Pinene has been investigated for its anxiolytic, locomotor-suppressive, and sleep-duration effects. A 2016 study published in Molecular Pharmacology, for instance, investigated pinene’s potential to increase the amount of time you sleep at night.

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Which terpenes are best for pain?

In many cases, poor sleep is caused by an underlying condition like chronic pain. Treating chronic pain can result in better sleep even when directly manipulating the biochemical mechanisms involved with sleep does not.

We cover the details on using terpenes for pain in another guide. Let’s briefly summarize our findings by listing the five terpenes that have been most-researched for pain:

  • Linalool
  • Myrcene
  • Pinene
  • Limonene
  • Caryophyllene

As you can see, many of the most promising terpenes for sleep have also been researched for their potential pain-relieving properties. If you want to cover all your bases, formulate products with terpenes that might help with both pain and sleep.

Which terpenes are best for anxiety?

Anxiety and insomnia are intimately interrelated. Research indicates that anxiety often causes insomnia, and losing sleep certainly contributes to anxiety.

Reducing the symptoms of anxiety, therefore, would also improve insomnia, and vice versa. We’ll cover the details surrounding the best terpenes for anxiety in another guide, but let’s start by listing the five terpenes that have been most-researched for their potential anxiolytic properties:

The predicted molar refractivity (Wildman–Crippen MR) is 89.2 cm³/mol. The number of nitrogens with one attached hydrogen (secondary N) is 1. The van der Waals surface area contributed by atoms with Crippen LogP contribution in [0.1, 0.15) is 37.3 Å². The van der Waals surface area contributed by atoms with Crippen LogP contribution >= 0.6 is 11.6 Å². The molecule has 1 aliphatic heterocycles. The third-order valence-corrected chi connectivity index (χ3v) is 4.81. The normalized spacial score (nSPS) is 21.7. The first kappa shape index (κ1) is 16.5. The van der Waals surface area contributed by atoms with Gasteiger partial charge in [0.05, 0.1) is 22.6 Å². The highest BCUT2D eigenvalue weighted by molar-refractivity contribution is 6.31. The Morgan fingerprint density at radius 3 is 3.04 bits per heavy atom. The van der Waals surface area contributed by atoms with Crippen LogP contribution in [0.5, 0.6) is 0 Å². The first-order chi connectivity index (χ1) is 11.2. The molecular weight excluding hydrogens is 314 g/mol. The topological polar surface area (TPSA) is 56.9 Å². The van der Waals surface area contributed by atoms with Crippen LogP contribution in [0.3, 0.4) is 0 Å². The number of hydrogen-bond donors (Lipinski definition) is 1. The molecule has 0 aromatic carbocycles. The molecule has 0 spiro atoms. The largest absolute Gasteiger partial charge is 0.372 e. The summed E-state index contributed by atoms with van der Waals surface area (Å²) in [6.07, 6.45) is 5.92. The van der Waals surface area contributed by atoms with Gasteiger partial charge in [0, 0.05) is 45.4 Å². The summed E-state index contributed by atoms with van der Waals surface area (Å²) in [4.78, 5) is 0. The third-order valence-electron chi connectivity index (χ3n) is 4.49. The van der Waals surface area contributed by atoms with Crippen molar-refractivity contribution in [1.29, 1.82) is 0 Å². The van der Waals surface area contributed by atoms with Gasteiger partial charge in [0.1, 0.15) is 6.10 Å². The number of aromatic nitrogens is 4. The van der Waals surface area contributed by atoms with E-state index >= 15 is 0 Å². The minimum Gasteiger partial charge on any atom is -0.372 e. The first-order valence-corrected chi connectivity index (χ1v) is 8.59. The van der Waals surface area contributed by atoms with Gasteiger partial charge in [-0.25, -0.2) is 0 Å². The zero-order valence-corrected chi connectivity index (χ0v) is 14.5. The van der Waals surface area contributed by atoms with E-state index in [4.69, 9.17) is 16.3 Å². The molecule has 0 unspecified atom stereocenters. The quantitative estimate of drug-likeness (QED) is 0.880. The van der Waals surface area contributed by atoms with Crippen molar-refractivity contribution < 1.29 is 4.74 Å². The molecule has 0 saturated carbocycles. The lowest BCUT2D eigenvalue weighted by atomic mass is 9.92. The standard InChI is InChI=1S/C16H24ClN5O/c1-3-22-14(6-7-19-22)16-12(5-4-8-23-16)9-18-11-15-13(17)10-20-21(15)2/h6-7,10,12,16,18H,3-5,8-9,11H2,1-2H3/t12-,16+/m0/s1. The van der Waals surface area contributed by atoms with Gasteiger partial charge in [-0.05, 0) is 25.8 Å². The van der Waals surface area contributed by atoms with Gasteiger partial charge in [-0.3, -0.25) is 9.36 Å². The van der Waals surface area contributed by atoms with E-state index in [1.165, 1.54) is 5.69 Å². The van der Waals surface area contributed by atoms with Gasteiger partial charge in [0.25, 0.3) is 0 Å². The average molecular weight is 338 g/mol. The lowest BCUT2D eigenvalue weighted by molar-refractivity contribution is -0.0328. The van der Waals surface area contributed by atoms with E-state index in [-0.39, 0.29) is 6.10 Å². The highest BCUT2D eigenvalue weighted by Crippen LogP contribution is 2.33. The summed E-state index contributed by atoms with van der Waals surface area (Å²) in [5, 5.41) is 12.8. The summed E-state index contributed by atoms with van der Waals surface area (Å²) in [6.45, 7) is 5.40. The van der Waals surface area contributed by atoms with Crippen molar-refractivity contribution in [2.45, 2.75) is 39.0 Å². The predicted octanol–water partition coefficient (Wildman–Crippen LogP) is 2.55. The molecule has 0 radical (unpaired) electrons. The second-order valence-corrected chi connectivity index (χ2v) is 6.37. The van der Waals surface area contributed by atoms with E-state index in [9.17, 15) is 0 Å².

• Limonene
  • Caryophyllene
  • Myrcene
  • Linalool
  • Pinene

Again, we see considerable overlap between the terpenes that have been researched for anxiety and the terpenes that have been researched for sleep, partially due to the fact that only a handful of terpenes have been well-researched. It’s entirely possible that many more terpenes are also useful for anxiety and sleep, and these properties simply haven’t been discovered yet.

Which terpene blends are best for sleep products?

When choosing terpene blends to help with sleep, it’s best to select blends that contain as many sedative terpenes as possible. Cannabis sativa has naturally evolved to express medleys of terpenes that have each been examined for their potential sedative effects.

Deriving terpenes from cannabis, however, enters a legal gray area that’s right to make you nervous. Thankfully, it’s possible to reconstruct the exact terpene profiles present in notable sedative cannabis strains using terpenes derived from other plants.

At Terpene Warehouse, our terpene blends exclusively contain non-cannabis compounds. Here are some examples of our strain-specific botanical terpene blends that are uniquely suited for sleep-oriented products:

Terpene Warehouse Banana OG

Banana OG is a potent Indica strain that’s known for its high limonene content. This strain also contains high concentrations of pinene and myrcene, making its terpene profile ideal for any product that’s designed to improve sleep.

Terpene Warehouse Girl Scout Cookies

Girl Scout Cookies is one of the most beloved cannabis strains of all time. Renowned for its high concentrations of myrcene and limonene, GSC also contains considerable amounts of pinene and linalool.

Terpene Warehouse Blue Dream

Blue Dream is a hybrid strain that veteran cannabis smokers might not immediately associate with sleep. This strain, however, contains massive concentrations of myrcene and pinene, and its next most abundant terpenes are limonene and linalool.

Formulate products that promote better sleep naturally with terpenes

There’s so much more to cannabis than just cannabinoids. As research has progressed, we’ve learned that terpenes are just as beneficial, and we’ve even learned that terpenes don’t have to come from cannabis.

Whether you combine them with cannabinoids or let them stand alone, terpenes are more than capable of holding any sleep-oriented product together. Pick one of our suggested Terpene Warehouse terpene profiles to start formulating a sleep-oriented product line that embraces the full power of non-intoxicating terpenes.